Public Enforcement of Law [статья]
Опубликовано на портале: 05-02-2003A. Mitchell Polinsky, Steven Shavell Encyclopedia of Law and Economics. 1999.
This chapter discusses the theory of the public enforcement of law - the use of public agents (inspectors, tax auditors, police, prosecutors) to detect and to sanction violators of legal rules. Authors first present the basic elements of the theory, focusing on the probability of imposition of sanctions, the magnitude and form of sanctions, and the rule of liability. Then they examine a variety of extensions of the central theory, including accidental harms, costs of imposing fines, mistake, marginal deterrence, settlement, self-reporting, repeat offenses and incapacitation.
Опубликовано на портале: 05-02-2003Francesco Parisi Encyclopedia of Law and Economics. 1999.
Modern legal systems generally recognize customary rules that have emerged either within the confines of positive legislation or in areas that are not disciplined by positive law. Where custom is in direct conflict with legislation the latter normally prevails. In some instances, however, a custom supersedes prior legislation (that is, abrogative custom), and some arguments have been made in support of emerging practices that conflict with obsolete provisions of public international law. The theoretical and practical significance of some forms of spontaneous social order, which compete with enacted law in influencing human choice, are discussed below.
Опубликовано на портале: 11-01-2003Stephen G. Marks Encyclopedia of Law and Economics. 1999.
The separation of ownership and control refers to the phenomenon associated with publicly held business corporations in which the shareholders (the residual claimants) possess little or no direct control over management decisions. This separation is generally attributed to collective action problems associated with dispersed share ownership. The separation of ownership and control permits hierarchical decision making which, for some types of decisions, is superior to the market. The separation of ownership and control creates costs due to adverse selection and moral hazard. These costs are potentially mitigated by a number of mechanisms including business failure, the market for corporate control, the enforcement of fiduciary duties, corporate governance oversight, managerial financial incentives and institutional shareholder activism.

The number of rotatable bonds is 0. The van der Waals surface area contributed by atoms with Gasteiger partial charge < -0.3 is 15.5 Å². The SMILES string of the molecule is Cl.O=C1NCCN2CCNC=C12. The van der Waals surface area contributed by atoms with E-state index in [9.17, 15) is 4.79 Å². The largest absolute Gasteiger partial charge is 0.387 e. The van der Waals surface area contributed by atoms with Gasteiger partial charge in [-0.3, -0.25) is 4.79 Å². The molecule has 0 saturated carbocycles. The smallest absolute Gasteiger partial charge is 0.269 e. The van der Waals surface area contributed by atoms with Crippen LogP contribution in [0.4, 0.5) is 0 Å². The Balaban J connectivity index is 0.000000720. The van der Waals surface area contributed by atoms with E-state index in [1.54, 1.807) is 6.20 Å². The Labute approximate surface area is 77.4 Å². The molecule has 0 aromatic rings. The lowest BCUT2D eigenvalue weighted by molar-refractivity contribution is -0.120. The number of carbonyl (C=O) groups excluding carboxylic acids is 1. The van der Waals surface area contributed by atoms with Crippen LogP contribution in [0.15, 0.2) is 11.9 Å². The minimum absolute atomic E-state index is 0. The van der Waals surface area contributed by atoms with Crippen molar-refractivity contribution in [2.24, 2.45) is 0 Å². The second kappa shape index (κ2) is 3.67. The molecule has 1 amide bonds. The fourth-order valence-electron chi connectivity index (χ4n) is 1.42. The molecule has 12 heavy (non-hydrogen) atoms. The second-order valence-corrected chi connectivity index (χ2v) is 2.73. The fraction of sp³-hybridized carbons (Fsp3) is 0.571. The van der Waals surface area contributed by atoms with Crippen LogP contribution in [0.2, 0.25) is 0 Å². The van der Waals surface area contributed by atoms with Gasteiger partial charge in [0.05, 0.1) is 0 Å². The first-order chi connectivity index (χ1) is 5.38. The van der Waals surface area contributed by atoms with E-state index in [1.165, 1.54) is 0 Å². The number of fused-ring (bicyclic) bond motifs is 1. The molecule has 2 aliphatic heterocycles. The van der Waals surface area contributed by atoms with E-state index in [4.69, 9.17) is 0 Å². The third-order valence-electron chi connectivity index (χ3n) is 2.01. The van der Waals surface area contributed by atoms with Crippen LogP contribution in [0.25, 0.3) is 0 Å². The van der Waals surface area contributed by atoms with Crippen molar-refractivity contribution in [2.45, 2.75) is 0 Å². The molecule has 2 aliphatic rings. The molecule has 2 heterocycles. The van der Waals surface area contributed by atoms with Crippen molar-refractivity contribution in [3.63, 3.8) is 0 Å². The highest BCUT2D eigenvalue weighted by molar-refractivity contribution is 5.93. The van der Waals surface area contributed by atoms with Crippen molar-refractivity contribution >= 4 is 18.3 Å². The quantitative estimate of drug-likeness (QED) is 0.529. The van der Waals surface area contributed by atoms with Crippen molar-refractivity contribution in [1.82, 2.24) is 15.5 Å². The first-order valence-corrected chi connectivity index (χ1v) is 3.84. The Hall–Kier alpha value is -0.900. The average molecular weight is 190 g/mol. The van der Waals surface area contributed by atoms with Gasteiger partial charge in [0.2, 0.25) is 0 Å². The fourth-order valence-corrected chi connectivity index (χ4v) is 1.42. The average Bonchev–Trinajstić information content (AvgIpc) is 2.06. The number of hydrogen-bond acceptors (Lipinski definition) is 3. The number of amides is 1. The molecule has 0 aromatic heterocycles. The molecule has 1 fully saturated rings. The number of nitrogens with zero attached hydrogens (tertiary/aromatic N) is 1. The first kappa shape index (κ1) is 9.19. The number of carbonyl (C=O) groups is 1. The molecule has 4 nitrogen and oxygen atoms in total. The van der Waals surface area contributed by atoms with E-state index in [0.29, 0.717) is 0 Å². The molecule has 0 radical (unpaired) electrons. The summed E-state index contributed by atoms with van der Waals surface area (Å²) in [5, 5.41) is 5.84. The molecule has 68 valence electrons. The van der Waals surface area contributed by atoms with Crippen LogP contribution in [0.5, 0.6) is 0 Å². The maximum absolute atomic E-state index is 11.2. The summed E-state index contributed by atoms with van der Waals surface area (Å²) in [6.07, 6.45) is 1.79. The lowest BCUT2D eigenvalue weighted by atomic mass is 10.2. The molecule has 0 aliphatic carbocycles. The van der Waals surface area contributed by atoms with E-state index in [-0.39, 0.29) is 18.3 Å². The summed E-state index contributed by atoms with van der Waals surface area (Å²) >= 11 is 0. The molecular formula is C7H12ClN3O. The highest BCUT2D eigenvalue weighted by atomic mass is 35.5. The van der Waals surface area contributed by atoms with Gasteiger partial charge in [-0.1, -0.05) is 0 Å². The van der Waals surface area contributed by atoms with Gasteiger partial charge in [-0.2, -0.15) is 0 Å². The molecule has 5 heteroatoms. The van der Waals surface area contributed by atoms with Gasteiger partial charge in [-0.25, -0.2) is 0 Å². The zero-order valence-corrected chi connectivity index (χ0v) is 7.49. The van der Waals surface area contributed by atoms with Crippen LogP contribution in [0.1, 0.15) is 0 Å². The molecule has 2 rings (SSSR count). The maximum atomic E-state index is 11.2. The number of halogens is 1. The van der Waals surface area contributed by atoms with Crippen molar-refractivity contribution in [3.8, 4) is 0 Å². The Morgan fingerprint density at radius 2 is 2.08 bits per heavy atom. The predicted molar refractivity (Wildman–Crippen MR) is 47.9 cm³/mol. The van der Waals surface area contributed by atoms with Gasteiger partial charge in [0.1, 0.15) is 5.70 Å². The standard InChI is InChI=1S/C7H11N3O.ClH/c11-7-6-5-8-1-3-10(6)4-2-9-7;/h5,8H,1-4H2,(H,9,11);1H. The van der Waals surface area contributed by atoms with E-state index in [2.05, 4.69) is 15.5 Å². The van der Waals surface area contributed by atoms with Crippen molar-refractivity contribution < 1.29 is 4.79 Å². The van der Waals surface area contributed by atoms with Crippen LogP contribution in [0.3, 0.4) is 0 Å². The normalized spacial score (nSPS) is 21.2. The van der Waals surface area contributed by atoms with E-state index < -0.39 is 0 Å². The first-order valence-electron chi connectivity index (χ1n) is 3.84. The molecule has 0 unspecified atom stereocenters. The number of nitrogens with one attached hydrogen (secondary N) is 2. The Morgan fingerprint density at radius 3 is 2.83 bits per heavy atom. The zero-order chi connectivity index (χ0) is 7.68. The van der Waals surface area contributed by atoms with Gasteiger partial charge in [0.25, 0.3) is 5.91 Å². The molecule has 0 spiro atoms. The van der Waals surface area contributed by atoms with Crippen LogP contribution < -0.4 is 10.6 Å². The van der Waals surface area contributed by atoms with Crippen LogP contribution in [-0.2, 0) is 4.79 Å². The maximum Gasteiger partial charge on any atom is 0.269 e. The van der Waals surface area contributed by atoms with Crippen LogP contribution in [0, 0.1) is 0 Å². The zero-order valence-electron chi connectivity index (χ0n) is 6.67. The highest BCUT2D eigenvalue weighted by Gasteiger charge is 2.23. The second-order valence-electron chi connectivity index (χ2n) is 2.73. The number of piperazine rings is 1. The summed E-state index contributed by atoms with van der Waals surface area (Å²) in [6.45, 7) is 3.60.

The Theory of the Firm [статья]
Опубликовано на портале: 05-02-2003Nicolai J. Foss, Henrik Lando, Steen Thomsen Encyclopedia of Law and Economics. 1999.
This chapter is a survey of modern theories of the firm. Foss, Lando and Thomsen categorize these as belonging either to the principal-agent or the incomplete contracting approach. In the former category fall, for example, the Alchian and Demsetz moral hazard in teams theory as well as Holmstrшm and Milgroms theory of the firm as an incentive system. Belonging to the incomplete contracting branch are theories that stress the importance of the employment relationship (for example, Coase and Simon) as an adaptation mechanism, theories that stress the importance of ownership of assets for affecting incentives when contracts must be renegotiated (Williamson, Grossman and Hart, Hart and Moore), and some recent work on implicit contracts (Baker, Gibbons and Murphy). Authors argue that these different perspectives on the firm should be viewed as complementary rather than as mutually exclusive and that a synthesis seems to be emerging.
Transaction Costs [статья]
Опубликовано на портале: 05-02-2003Douglas W. Allen Encyclopedia of Law and Economics. 1999.
This chapter addresses the history, use and significance of the term transaction costs. Few words in the economic language have been more abused or fought over and this is shown to result from the emergence of two distinct definitions and uses. The Neoclassical definition rests on the costs of trading across a market, while the property rights definition centers on the costs of establishing and enforcing property rights. In articulating these two separate definitions and in demonstrating their relationship and separate uses, it is hoped that more progress can be made in the field of transaction cost economics.